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corinne

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  1. I have collagenous colitis which is in the same family as lymphocytic colitis. It can definitely be frustrating at times. Unfortunately, there is no known cure and it does run and up and down course. You may have months with no symptoms and sometimes things can be rough. A good gastroenterologist, as you said you have, who you can talk with on a regular basis really helps. Avoiding NSAIDs is important.

    Foodwise, avoiding dairy and caffeine (and gluten of course) can help. Some people avoid spicy foods and fatty foods as well. I have some success with the specific carbohydrate diet, although it can be difficult to stay on.

    As for medications, peptobismol 8 per day is the first thing to try. If that doesn't work for you, there are several other things that can be tried. Asacol works somewhat for me, although it doesn't for others. Sometimes short courses of steroids are necessary. I've had a few flare-ups where I've had D up to 20 times per day and where I'm not getting much sleep. Although steroids are best avoided, they can make life tolerable. As a previous poster mentioned, entocort is a form of steroids which have much fewer side effects.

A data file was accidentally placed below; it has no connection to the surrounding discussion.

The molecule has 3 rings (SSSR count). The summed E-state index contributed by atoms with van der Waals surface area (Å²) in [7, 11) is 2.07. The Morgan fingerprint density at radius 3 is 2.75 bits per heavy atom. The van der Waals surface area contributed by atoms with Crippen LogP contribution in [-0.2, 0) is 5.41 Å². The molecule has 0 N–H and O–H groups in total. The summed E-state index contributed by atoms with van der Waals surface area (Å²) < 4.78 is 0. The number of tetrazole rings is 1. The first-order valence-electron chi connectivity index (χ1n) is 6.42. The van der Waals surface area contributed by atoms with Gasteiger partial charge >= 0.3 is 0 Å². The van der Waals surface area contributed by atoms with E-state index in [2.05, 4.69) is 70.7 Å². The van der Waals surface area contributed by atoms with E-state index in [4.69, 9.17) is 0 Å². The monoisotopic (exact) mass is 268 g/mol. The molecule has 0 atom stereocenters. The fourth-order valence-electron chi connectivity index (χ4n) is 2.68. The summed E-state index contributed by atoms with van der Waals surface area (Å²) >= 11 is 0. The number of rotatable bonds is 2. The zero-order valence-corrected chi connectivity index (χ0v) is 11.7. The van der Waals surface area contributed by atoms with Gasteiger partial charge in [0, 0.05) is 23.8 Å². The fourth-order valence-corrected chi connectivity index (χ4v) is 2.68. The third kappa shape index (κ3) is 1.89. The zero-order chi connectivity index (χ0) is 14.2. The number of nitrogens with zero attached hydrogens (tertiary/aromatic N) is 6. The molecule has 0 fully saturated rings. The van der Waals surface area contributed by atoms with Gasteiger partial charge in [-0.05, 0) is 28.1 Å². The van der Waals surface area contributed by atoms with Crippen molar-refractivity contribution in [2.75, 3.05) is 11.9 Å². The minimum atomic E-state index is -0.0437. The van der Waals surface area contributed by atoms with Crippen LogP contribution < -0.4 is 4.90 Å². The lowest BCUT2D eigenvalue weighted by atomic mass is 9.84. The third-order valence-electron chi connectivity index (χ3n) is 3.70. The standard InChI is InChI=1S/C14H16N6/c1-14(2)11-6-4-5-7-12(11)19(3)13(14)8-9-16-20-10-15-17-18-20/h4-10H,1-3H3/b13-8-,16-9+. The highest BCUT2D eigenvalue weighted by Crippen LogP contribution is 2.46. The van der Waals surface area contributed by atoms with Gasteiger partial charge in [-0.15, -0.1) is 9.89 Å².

With time, you'll find ways to minimize symptoms and to manage. I'm an avid skier, hiker and rockclimber and my friends joke about the rolls of TP and babywipes in my backpack.

    PM me if you have questions.


  2. I haven't done any long backpacking trips gluten-free, but I have been packed for 5 days at a go and where I've had to pack light because of having mountaineering gear in my pack.

    I'd second the instant grits or cream of rice for breakfast. Cream of rice is good too with some hot chocolate mix stirred in or dried fruit. For lunch, I usually do corn tortillas with some cheese now that I can eat dairy, or some jerkey or if it's a no grizzly area some foil pack tuna or chicken. Justtomatoes.com has lots of freeze-dried veggies and pretty much everything is nothing added. Dinners is rice with beans or tuna. The rice noodles are good too as mentioned.